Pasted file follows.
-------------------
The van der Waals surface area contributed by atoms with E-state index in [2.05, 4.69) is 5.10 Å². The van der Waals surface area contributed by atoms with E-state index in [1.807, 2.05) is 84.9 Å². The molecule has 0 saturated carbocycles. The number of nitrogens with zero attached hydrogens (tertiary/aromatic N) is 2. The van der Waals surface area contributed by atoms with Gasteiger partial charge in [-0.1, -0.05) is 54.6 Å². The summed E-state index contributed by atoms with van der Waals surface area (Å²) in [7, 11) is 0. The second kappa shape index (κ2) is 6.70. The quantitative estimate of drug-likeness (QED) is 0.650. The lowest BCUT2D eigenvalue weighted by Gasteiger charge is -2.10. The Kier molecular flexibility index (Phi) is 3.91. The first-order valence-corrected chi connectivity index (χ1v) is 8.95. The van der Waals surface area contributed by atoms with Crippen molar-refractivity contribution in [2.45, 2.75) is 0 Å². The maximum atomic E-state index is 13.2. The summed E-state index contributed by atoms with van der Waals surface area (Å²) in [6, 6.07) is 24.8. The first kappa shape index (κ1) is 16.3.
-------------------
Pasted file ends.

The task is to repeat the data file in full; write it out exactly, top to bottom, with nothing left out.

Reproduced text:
The van der Waals surface area contributed by atoms with E-state index in [2.05, 4.69) is 5.10 Å². The van der Waals surface area contributed by atoms with E-state index in [1.807, 2.05) is 84.9 Å². The molecule has 0 saturated carbocycles. The number of nitrogens with zero attached hydrogens (tertiary/aromatic N) is 2. The van der Waals surface area contributed by atoms with Gasteiger partial charge in [-0.1, -0.05) is 54.6 Å². The summed E-state index contributed by atoms with van der Waals surface area (Å²) in [7, 11) is 0. The second kappa shape index (κ2) is 6.70. The quantitative estimate of drug-likeness (QED) is 0.650. The lowest BCUT2D eigenvalue weighted by Gasteiger charge is -2.10. The Kier molecular flexibility index (Phi) is 3.91. The first-order valence-corrected chi connectivity index (χ1v) is 8.95. The van der Waals surface area contributed by atoms with Crippen molar-refractivity contribution in [2.45, 2.75) is 0 Å². The maximum atomic E-state index is 13.2. The summed E-state index contributed by atoms with van der Waals surface area (Å²) in [6, 6.07) is 24.8. The first kappa shape index (κ1) is 16.3.